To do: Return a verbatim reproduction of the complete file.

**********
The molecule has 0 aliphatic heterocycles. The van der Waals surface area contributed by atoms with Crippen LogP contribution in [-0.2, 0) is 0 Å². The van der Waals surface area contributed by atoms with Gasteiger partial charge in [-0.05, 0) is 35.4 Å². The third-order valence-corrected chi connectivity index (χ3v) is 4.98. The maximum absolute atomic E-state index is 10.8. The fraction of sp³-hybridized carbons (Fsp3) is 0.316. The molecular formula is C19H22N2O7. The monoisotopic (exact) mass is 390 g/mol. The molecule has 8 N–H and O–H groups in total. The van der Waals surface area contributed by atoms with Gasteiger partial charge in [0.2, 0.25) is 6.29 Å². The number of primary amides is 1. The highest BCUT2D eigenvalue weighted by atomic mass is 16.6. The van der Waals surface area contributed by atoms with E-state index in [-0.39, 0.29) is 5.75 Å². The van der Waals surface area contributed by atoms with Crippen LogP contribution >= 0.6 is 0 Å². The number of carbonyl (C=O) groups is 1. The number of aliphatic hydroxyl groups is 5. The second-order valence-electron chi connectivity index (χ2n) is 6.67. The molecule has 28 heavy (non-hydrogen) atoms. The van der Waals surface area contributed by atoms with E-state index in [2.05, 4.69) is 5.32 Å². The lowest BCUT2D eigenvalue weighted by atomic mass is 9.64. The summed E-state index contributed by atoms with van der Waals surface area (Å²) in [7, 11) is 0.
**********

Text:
The molecule has 0 aliphatic heterocycles. The van der Waals surface area contributed by atoms with Crippen LogP contribution in [-0.2, 0) is 0 Å². The van der Waals surface area contributed by atoms with Gasteiger partial charge in [-0.05, 0) is 35.4 Å². The third-order valence-corrected chi connectivity index (χ3v) is 4.98. The maximum absolute atomic E-state index is 10.8. The fraction of sp³-hybridized carbons (Fsp3) is 0.316. The molecular formula is C19H22N2O7. The monoisotopic (exact) mass is 390 g/mol. The molecule has 8 N–H and O–H groups in total. The van der Waals surface area contributed by atoms with Gasteiger partial charge in [0.2, 0.25) is 6.29 Å². The number of primary amides is 1. The highest BCUT2D eigenvalue weighted by atomic mass is 16.6. The van der Waals surface area contributed by atoms with E-state index in [-0.39, 0.29) is 5.75 Å². The van der Waals surface area contributed by atoms with Crippen LogP contribution >= 0.6 is 0 Å². The number of carbonyl (C=O) groups is 1. The number of aliphatic hydroxyl groups is 5. The second-order valence-electron chi connectivity index (χ2n) is 6.67. The molecule has 28 heavy (non-hydrogen) atoms. The van der Waals surface area contributed by atoms with E-state index in [2.05, 4.69) is 5.32 Å². The lowest BCUT2D eigenvalue weighted by atomic mass is 9.64. The summed E-state index contributed by atoms with van der Waals surface area (Å²) in [7, 11) is 0.